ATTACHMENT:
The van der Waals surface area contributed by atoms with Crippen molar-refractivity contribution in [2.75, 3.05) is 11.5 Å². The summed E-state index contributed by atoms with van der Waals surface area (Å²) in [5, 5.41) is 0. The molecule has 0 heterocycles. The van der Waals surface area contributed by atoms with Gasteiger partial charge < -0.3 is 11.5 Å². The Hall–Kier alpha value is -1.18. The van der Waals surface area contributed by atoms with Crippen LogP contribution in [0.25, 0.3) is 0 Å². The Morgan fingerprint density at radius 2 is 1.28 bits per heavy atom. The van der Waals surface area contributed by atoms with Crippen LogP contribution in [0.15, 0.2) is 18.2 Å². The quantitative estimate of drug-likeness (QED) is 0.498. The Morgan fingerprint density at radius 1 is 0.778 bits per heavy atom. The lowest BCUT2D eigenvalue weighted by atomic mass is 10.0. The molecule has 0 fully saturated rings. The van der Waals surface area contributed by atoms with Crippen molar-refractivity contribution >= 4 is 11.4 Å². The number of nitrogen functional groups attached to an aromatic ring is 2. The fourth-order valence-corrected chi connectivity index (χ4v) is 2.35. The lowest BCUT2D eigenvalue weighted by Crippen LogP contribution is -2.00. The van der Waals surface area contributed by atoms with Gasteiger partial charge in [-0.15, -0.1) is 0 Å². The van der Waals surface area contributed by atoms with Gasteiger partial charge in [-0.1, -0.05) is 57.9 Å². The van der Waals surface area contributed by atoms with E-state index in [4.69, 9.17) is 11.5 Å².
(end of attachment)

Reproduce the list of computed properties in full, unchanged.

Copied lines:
The van der Waals surface area contributed by atoms with Crippen molar-refractivity contribution in [2.75, 3.05) is 11.5 Å². The summed E-state index contributed by atoms with van der Waals surface area (Å²) in [5, 5.41) is 0. The molecule has 0 heterocycles. The van der Waals surface area contributed by atoms with Gasteiger partial charge < -0.3 is 11.5 Å². The Hall–Kier alpha value is -1.18. The van der Waals surface area contributed by atoms with Crippen LogP contribution in [0.25, 0.3) is 0 Å². The Morgan fingerprint density at radius 2 is 1.28 bits per heavy atom. The van der Waals surface area contributed by atoms with Crippen LogP contribution in [0.15, 0.2) is 18.2 Å². The quantitative estimate of drug-likeness (QED) is 0.498. The Morgan fingerprint density at radius 1 is 0.778 bits per heavy atom. The lowest BCUT2D eigenvalue weighted by atomic mass is 10.0. The molecule has 0 fully saturated rings. The van der Waals surface area contributed by atoms with Crippen molar-refractivity contribution >= 4 is 11.4 Å². The number of nitrogen functional groups attached to an aromatic ring is 2. The fourth-order valence-corrected chi connectivity index (χ4v) is 2.35. The lowest BCUT2D eigenvalue weighted by Crippen LogP contribution is -2.00. The van der Waals surface area contributed by atoms with Gasteiger partial charge in [-0.15, -0.1) is 0 Å². The van der Waals surface area contributed by atoms with Gasteiger partial charge in [-0.1, -0.05) is 57.9 Å². The van der Waals surface area contributed by atoms with E-state index in [4.69, 9.17) is 11.5 Å².